This rock was given the name Bible Rock during the British era because it resembles an open book or the Bible when seen from the British-built Kandy Road. The Rock and the well-known Sigiriya Rock are comparable.

  • Dolosbage to Dedugala

Dolosbage, which translates literally from Sinhalese as "half dozen", is a mountain range approximately 100km east of Colombo, and 40km southeast of Kandy. Located in the middle of Sri Lanka's tea-growing region, the six mountains of Dolosbage are cloaked in thick jungle and laced with wilderness trails that provide the explorer with a variety of experiences; from a weekend of camping in the open to a day of mountain climbing, or a few hours of hiking. This is one of the scenic roads full of greenish mountains & gets misty.

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  • Kabaragala Mountain Range

In Sri Lanka's Dolosbage Mountain Range, Kabaragala is the mountain's highest summit. This is situated where the districts of Kagalle and Kandy meet. The summit rises 1506 meters above sea level. Similar to the Horton Plains, it has an almost level topography. Moreover, a massive fallout akin to the Word End. It is situated in Sri Lanka's Sabaragamuwa Province. The mountain range is known as Kabaragala, according to the locals, because of its speckled iguana-like appearance. On one side of the mountain, when you reach the peak, a steep slope may be seen on the opposite side. You may ascend the mountain farther to view a number of interesting locations. The natural forest and grasslands at the top of the hill contributed to the splendor of the mountains. A windbreak that produces an endless stream of winds is also present. The natural environment may be explored quite well here.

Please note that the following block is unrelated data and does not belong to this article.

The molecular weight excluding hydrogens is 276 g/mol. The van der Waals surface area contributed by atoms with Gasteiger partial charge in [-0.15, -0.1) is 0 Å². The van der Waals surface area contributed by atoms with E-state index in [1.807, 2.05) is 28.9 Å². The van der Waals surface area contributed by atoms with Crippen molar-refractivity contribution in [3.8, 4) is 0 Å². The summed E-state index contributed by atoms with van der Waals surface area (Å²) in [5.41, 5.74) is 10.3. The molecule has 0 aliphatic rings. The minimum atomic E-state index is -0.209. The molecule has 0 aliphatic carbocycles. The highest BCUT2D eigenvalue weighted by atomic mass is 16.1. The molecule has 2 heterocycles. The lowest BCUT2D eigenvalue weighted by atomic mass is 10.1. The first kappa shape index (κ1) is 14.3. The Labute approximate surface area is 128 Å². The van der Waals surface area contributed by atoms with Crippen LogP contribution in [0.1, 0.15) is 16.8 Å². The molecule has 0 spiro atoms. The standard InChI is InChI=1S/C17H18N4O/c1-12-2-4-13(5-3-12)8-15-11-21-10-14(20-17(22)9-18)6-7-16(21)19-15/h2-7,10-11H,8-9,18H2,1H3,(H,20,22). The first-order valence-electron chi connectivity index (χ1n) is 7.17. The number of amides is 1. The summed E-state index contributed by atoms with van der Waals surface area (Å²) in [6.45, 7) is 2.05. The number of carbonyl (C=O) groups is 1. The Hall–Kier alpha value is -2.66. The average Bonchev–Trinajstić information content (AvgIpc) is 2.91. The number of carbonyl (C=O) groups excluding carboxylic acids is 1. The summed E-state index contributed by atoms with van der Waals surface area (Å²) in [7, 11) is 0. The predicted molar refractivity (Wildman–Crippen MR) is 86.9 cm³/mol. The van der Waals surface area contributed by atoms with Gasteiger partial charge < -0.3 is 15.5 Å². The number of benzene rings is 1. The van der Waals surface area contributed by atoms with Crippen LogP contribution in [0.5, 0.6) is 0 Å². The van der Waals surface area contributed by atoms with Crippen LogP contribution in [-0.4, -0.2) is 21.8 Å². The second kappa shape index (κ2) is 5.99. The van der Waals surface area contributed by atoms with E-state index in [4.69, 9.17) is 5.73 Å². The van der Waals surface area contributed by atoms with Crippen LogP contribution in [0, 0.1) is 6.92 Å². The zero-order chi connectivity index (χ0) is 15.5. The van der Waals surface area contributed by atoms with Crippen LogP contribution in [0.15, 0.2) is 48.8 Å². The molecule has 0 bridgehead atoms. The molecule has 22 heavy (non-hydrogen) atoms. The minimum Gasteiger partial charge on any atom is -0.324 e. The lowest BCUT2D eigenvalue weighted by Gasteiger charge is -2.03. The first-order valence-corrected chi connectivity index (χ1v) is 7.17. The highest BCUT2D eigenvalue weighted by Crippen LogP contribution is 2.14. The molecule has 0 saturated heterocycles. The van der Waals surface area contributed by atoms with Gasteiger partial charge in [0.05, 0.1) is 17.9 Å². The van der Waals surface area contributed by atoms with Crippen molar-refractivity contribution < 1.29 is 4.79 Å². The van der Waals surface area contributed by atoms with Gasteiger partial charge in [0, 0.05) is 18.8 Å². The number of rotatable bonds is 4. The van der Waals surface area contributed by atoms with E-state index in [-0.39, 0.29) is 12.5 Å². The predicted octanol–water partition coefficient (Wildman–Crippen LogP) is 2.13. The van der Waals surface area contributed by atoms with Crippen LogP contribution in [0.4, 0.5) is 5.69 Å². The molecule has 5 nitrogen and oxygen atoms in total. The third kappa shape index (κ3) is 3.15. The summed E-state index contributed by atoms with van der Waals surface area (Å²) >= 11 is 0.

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  • Asupini Ella

Asupini, which may be translated as "the horses leaped over the falls," has a fascinating prehistoric origin story. Aswaya means "a horse," and Pini or "Panina" means "to jump." There may have been a king who wedded several queens. He had once told his queens to wait closer to this waterfall until a flag was flown to declare his triumph or loss before embarking on a war. All the queens jumped into this waterfall at the end of the war and perished. The king's soldiers were waving a white flag. As a result, Asupini Ella is also known as Ahupini Ella.

About 30 meters tall, Asupini Ella rises from both sides of Raksawa Mountain and merges with the Maha River. It is situated in Sabaragamuwa Province's Aranayaka, Kegalle. This waterfall is used to mark the boundary between Satara Korale and Paranu Kuru Korale, according to ancient Sri Lankan history.

  • Uthuwankanda

Beautiful mountains, rivers, and green paddy fields can be seen at Uthuwankanda. The Uthuwankanda Temple, where you will meet the noble monk, is where the tour of the Uthuwankanda Village begins. After giving a brief explanation of the temple's historical significance, he will allow you to have a freshly made Sri Lankan breakfast.

On this voyage, four significant locations must be visited. These include Bo Fall, Saradiel Rock, Saradiel Cave, and Saradiel Theme Park. One of the primary adventure activities on this tour is the rock climb in Saradiel. You may need to sneak through several locations as you explore the cave tube, which makes the experience extremely adventurous.

Mawanella's Saradiel settlement is about a mile from the Uthuwankanda intersection. You will be accompanied on a guided tour during which our guide will explain the birth and demise of the Saradiel.

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About the author


I'm a Traveller, Blogger, and Content Creator. Visit Sri Lanka, and you can see the most beautiful places in the world and the remarkable hospitality here